Earlier this week Mark Williams defeated John Higgins 18-16 in the pulsating final of the World Snooker Championship. Watching the tournament and commenting on it for the BBC was one of the all-time snooker greats, Steve Davis, who was World Champion six times during the 1980s.
On Thursday June 7 at 7pm, Davis, and Ireland’s own world champion, Ken Doherty, come to Galway’s Black Box Theatre for the Snooker Extravaganza that is sure to thrill and entertain fans of the sport here.
On Sunday morning, as Davis awaited the start of the Williams-Higgins final at the Crucible, he spoke with me about his glittering career, the changing face of snooker, and what Galway audiences can expect from his and Doherty’s impending visit. I began by asking his thoughts on the achievement of Williams and Higgins, both in their forties, in reaching the world final.
“Both players have had ups and downs in recent years and there was the possibility that both of them were slowly slipping down the pecking order,” he observes. “So from that perspective, seeing them both play at their best has been marvellous, and I think everybody was delighted to see them get to the final. It’s been a celebration of their careers and that they have among been the greatest players the game has ever seen.”
As somebody who himself experienced many epic nights in the Crucible, how would Davis describe it as a venue? “The word ‘crucible’ sums it up, it has a great atmosphere and it can be a melting pot of emotion,” he replies. “Of course there are other great venues; Goffs in Ireland is fantastic. If you have a mixture of a good venue that has something important in it then it generates folklore and history of being a great venue. The Crucible is a lovely venue but wherever you’d have held the World Snooker Championship would have risen in stock, the venue would have become synonymous with the championship and become the holy grail for everybody.”
Davis hails from the working class London suburb of Plumstead and his early interest in snooker was fostered by his father, a keen amateur player. While his father was an abiding presence in Davis’s career and encouraged him to turn professional in 1978, I enquire if his mother had been equally enthusiastic?
'I always wanted to collect vinyl records. That urge never left me, that desire to acquire. It’s been a good hobby for me over the years and it never really competed with me playing snooker'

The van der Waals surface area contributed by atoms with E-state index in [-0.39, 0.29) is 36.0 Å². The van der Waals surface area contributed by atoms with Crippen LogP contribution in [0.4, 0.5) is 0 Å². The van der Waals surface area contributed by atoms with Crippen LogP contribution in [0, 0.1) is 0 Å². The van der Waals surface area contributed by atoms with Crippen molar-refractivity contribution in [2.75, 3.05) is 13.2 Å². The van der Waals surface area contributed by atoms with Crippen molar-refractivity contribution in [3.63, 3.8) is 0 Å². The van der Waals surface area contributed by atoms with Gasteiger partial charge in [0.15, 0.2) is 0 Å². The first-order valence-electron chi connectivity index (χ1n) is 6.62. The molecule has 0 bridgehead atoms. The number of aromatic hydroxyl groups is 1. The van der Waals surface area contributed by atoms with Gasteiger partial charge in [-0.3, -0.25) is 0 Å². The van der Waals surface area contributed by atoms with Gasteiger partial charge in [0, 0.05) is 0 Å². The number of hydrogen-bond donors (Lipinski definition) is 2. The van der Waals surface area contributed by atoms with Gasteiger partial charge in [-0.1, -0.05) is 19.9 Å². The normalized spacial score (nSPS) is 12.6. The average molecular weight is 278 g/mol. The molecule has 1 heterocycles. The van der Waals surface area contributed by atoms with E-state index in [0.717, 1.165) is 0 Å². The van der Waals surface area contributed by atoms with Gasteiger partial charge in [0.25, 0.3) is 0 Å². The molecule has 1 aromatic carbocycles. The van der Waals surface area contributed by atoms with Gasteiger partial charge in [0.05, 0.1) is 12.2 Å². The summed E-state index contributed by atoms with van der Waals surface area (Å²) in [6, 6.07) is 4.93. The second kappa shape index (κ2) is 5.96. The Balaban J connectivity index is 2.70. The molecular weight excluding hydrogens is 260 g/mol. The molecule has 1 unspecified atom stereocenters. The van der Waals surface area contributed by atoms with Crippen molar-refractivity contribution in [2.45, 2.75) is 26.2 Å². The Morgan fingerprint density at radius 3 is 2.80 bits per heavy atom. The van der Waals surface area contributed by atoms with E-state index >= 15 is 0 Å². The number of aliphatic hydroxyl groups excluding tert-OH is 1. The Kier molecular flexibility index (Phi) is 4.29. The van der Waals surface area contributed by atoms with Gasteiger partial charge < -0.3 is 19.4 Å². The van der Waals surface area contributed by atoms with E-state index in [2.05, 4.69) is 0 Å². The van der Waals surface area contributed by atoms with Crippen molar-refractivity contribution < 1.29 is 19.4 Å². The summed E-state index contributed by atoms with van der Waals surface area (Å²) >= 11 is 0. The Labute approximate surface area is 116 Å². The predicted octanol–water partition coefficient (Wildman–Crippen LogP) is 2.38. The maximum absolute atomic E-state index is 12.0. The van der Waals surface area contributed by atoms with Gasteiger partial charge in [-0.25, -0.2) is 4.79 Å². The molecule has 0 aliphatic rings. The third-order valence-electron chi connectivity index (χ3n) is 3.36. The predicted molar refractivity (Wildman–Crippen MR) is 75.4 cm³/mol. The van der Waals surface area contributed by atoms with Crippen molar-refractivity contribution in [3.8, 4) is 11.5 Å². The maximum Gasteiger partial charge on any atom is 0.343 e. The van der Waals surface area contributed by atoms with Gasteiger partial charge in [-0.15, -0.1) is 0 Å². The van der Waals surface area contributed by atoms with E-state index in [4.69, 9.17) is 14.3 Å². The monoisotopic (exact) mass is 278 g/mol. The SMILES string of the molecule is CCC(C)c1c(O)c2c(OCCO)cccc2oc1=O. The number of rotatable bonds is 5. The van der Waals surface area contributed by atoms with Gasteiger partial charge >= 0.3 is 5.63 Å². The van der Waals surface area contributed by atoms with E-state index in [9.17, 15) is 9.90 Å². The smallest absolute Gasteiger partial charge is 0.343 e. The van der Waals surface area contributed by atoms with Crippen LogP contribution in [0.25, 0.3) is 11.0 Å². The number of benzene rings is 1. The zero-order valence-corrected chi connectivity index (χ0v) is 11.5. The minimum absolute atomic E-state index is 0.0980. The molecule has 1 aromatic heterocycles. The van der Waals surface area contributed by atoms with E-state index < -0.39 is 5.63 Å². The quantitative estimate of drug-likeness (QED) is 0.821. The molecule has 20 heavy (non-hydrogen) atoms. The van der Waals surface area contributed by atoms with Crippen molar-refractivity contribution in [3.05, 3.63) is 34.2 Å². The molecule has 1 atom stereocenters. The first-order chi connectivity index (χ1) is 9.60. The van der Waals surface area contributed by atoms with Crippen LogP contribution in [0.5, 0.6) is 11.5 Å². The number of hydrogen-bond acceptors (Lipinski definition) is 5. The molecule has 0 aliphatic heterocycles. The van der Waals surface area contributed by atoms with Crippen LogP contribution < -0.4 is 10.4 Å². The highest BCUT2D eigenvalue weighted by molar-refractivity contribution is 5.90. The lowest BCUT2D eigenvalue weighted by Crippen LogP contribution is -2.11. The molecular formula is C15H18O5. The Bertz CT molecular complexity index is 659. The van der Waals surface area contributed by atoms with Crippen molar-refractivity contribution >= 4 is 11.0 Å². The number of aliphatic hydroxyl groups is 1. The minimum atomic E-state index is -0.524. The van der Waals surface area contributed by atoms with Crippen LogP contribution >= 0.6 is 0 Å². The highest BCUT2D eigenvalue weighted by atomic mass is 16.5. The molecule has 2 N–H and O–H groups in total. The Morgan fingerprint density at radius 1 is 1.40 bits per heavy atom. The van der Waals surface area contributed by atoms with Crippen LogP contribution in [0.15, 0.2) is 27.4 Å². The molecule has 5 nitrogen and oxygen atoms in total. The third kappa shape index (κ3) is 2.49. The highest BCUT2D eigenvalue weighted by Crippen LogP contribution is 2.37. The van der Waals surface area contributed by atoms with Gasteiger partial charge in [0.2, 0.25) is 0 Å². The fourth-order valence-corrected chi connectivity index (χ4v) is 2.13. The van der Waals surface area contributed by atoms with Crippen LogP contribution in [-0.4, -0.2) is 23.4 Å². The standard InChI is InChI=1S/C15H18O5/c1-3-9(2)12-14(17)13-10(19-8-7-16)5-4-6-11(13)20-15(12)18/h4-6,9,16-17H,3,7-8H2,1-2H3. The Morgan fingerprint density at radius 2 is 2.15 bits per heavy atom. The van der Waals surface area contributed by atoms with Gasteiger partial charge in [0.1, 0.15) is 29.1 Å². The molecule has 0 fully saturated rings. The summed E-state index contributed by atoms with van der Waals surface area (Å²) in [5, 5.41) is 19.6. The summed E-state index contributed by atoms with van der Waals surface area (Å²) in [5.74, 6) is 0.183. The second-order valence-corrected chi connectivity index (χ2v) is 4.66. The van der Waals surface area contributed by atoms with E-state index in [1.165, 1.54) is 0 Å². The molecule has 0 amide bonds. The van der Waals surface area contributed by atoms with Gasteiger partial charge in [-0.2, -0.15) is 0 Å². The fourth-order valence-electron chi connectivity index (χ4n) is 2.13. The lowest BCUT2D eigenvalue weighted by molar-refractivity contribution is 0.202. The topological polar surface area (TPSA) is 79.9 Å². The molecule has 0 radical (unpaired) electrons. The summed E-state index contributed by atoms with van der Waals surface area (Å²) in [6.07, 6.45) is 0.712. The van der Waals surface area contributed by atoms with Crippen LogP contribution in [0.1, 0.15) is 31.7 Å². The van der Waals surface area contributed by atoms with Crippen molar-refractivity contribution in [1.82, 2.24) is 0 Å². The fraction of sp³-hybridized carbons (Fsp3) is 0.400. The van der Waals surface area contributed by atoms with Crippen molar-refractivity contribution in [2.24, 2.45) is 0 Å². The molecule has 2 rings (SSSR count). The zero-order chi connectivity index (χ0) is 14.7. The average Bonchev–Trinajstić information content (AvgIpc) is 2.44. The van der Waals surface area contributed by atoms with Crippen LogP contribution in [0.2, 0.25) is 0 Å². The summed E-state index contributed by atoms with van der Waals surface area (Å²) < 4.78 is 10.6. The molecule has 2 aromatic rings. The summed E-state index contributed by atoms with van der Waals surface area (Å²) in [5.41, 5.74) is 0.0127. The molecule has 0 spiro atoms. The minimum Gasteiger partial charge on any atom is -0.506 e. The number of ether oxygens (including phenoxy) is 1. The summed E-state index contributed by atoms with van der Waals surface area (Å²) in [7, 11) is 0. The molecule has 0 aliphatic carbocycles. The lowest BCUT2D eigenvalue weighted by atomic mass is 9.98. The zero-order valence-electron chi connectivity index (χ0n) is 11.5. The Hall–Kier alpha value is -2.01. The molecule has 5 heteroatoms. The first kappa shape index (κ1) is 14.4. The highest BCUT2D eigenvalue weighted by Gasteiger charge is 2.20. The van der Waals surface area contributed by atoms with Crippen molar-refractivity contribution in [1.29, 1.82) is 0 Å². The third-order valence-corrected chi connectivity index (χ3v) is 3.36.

“She probably had plenty of misgivings because snooker wasn’t something anyone saw as a career back then or that I could make money from it,” he admits. “It was just a journey we were on to play competitive snooker at a high level. I’m sure she had loads of worries, as any mother would, and I don’t know what conversations my father had with her about it because I wasn’t party to them. It would be quite funny to go back in time and be a fly on the wall at that juncture in my life. As it was, we all got caught up in the pressure and excitement of me improving all the time. I’m sure that happens with lots of snooker players’ parents.”
Another key influence on Davis’s career was promoter Barry Hearn who he first met while still an amateur player in his teens and who became both Davis’s friend and manager. “I bumped into Barry at an early time in my life and neither of us knew what journey we were eventually going to go on but we became kindred spirits in different ways, he as a promoter and entrepreneur and me as a player. We met at a very good juncture as well. He’s a gregarious character and a great salesman, with a clever head on his shoulders, he was a chartered accountant.
"Also, he was equally at home in the boardroom or on the cobblestones of a street market. He’s very much of the people and has given so much entertainment down the years through promoting the sports that he has taken a great interest in –snooker, boxing and many others. He has a great heart for sports in general and he loves doing things professionally as well so it was a great combination.”